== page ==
[UPDATED] Wall Street Journal finds Google products top Google search results 91% of the time

Business / Google / Tech
Google search

Google is walking a fine line with its Google search engine and more questions are being raised about their results.

Google has long been accused of showing favoritism to its own products and services in Google search results and a new report says it happens 91% of the time. Google controls what some would call “the door to the internet,” the Google search engine. It is now common to call an internet search a “Google search” and we are programmed to respond to people who are looking for something online with, “just Google it.”

UPDATE (1/20/2017 13:30EST): Google reached out to us to clarify that the WSJ article is referring to Google Ads above search results and not actual Google search results themselves. We regret the confusion and have also included Google’s official statement below.

We have consciously and carefully designed our marketing programs to not impact the ad auction. All our bids are excluded from the auction when determining the price paid by other advertisers, and we have strict rules and processes – set to tougher levels than our customers – to govern the use of our own ads products.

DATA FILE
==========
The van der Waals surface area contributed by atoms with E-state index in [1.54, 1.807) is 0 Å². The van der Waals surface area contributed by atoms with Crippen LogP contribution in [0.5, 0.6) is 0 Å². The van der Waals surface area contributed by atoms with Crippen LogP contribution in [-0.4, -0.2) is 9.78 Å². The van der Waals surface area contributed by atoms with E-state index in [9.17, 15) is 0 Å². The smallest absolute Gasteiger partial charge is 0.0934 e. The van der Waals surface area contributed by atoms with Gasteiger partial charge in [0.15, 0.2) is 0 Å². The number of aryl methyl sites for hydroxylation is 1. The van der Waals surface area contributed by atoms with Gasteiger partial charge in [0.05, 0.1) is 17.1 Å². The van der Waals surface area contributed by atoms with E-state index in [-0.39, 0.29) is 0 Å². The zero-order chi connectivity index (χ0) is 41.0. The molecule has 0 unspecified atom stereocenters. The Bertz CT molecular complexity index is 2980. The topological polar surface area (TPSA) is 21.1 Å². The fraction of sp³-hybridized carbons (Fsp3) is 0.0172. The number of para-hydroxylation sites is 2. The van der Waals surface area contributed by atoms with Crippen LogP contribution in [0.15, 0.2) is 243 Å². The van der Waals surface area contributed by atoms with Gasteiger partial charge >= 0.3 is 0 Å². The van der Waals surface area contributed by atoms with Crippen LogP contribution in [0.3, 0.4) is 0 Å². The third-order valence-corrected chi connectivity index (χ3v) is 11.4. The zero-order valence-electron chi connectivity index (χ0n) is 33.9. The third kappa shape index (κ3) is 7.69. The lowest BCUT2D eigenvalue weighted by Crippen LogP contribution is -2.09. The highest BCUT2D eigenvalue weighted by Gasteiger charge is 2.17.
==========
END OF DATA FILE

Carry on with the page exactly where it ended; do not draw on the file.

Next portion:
Original article continued:

Before Google made phones, thermostats, tablets, and laptops, they were just a simple search engine that sold ads to make ends meet. Now the company has its hands into everything from self-driving cars, robotics, and everything in between. With this consumer product growth comes the necessity to market those products to consumers and what better way than Google Ads, but some claim a conflict of interest.

A Wall Street Journal analysis found that ads for products sold by Google and its sister companies appeared in the most prominent spot in 91% of 25,000 recent searches related to such items. In 43% of the searches, the top two ads both were for Google-related products.

The analysis, run by search-ad-data firm SEMrush, examined 1,000 searches each on 25 terms, from “laptops” to “speakers” to “carbon monoxide detectors.” SEMrush ran the searches Dec. 1 on a desktop computer, blocking past web-surfing history that could influence results.

The results show how Google uses its dominant search engine to boost other parts of its business and give it an edge over competitors, which include some of its biggest advertising customers.

A Google spokesman said the company has “consciously and carefully designed” its marketing programs not to affect other advertisers.

The Wall Street Journal claims that when they tested Google search for terms like phone, laptop, and smartwatch, the results almost always returned a Google product as the top hit. This is the fine line Google must walk and from what the WSJ is reporting, Google is walking a dangerous path.

Google search

Courtesy Wall Street Journal

What do you think of the WSJ’s results? Let us know in the comments below or on Twitter, Facebook, and Google+.

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  Source: WSJ
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